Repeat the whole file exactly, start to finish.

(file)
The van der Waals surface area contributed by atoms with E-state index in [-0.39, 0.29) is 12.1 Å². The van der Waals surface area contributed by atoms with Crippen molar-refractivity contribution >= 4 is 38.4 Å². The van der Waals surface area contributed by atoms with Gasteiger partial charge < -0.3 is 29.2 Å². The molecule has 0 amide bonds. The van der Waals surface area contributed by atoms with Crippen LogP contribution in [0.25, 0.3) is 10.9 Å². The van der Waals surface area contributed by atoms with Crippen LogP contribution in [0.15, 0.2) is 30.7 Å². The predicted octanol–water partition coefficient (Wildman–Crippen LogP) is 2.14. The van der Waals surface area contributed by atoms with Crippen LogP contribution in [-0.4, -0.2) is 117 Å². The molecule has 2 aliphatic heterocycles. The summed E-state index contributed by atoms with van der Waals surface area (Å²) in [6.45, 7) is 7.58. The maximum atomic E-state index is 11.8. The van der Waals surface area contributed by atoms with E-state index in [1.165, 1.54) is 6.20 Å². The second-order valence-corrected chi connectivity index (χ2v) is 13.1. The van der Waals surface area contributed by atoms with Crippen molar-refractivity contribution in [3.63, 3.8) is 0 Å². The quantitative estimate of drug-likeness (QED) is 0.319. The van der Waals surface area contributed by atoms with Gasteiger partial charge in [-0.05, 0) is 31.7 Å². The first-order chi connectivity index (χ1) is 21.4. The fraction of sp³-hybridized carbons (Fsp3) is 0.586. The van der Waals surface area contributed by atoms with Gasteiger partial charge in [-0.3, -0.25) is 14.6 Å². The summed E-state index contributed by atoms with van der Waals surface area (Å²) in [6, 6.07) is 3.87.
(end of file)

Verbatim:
The van der Waals surface area contributed by atoms with E-state index in [-0.39, 0.29) is 12.1 Å². The van der Waals surface area contributed by atoms with Crippen molar-refractivity contribution >= 4 is 38.4 Å². The van der Waals surface area contributed by atoms with Gasteiger partial charge < -0.3 is 29.2 Å². The molecule has 0 amide bonds. The van der Waals surface area contributed by atoms with Crippen LogP contribution in [0.25, 0.3) is 10.9 Å². The van der Waals surface area contributed by atoms with Crippen LogP contribution in [0.15, 0.2) is 30.7 Å². The predicted octanol–water partition coefficient (Wildman–Crippen LogP) is 2.14. The van der Waals surface area contributed by atoms with Crippen LogP contribution in [-0.4, -0.2) is 117 Å². The molecule has 2 aliphatic heterocycles. The summed E-state index contributed by atoms with van der Waals surface area (Å²) in [6.45, 7) is 7.58. The maximum atomic E-state index is 11.8. The van der Waals surface area contributed by atoms with E-state index in [1.165, 1.54) is 6.20 Å². The second-order valence-corrected chi connectivity index (χ2v) is 13.1. The van der Waals surface area contributed by atoms with Crippen molar-refractivity contribution in [3.63, 3.8) is 0 Å². The quantitative estimate of drug-likeness (QED) is 0.319. The van der Waals surface area contributed by atoms with Gasteiger partial charge in [-0.05, 0) is 31.7 Å². The first-order chi connectivity index (χ1) is 21.4. The fraction of sp³-hybridized carbons (Fsp3) is 0.586. The van der Waals surface area contributed by atoms with Gasteiger partial charge in [-0.3, -0.25) is 14.6 Å². The summed E-state index contributed by atoms with van der Waals surface area (Å²) in [6, 6.07) is 3.87.